The Ninth Circuit recently challenged a well-established notion that state laws cannot disrupt arbitration agreements by invaliding an arbitration contract under California’s Private Attorneys General Act (PAGA), a statute designed to enforce the state’s labor code. Just four years earlier, the Supreme Court held in AT&T Mobility v. Concepcion that state laws cannot nullify the procedural benefits of arbitration. The Ninth Circuit distinguished this case by noting that PAGA is a qui tam law, which makes the government a party to the litigation and implicates the state’s power to enforce the labor code. If left intact, this decision has potential to unsettle millions of arbitration agreements. If overruled, the decision could weaken state governments and our federalist system of governance. This Comment asserts that the Ninth Circuit reached the correct conclusion, but could have better supported its decision on federalism and statutory interpretation grounds. In addition, the court could have contemplated other approaches to reconcile arbitration agreements with PAGA, more convincingly addressed the concerns of arbitration advocates, and endorsed the Supreme Court’s distinction between procedural rights that may be waived in arbitration and substantive ones that may not. Last, this Comment explores the arbitration of qui tam claims under an implicit consent theory and envisions how these claims could be arbitrated.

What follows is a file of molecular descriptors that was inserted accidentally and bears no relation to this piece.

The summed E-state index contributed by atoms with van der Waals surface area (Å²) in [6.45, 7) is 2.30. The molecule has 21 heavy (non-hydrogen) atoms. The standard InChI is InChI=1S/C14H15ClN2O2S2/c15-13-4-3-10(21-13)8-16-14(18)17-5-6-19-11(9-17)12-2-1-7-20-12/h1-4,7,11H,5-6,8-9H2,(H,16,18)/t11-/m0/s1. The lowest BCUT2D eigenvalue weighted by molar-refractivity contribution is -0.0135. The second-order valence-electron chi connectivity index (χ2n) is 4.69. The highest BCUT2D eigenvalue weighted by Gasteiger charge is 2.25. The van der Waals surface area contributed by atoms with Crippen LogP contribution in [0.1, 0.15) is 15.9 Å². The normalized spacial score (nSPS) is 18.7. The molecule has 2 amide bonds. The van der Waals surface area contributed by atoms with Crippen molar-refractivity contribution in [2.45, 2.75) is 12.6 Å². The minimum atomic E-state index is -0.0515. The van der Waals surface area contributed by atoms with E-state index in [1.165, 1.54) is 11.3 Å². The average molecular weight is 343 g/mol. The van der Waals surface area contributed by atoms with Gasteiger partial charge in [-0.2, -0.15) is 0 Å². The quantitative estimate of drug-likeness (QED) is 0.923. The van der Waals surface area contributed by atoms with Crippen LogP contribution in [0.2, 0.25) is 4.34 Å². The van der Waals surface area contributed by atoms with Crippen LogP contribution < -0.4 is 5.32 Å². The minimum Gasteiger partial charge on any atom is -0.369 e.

"Reconciling Mandatory Arbitration Clauses with California’s Private Attorneys General Act: Why Courts Should Preserve State Qui Tam Enforcement Actions,"
University of Chicago Legal Forum: Vol. 2017, Article 26.
Available at: https://chicagounbound.uchicago.edu/uclf/vol2017/iss1/26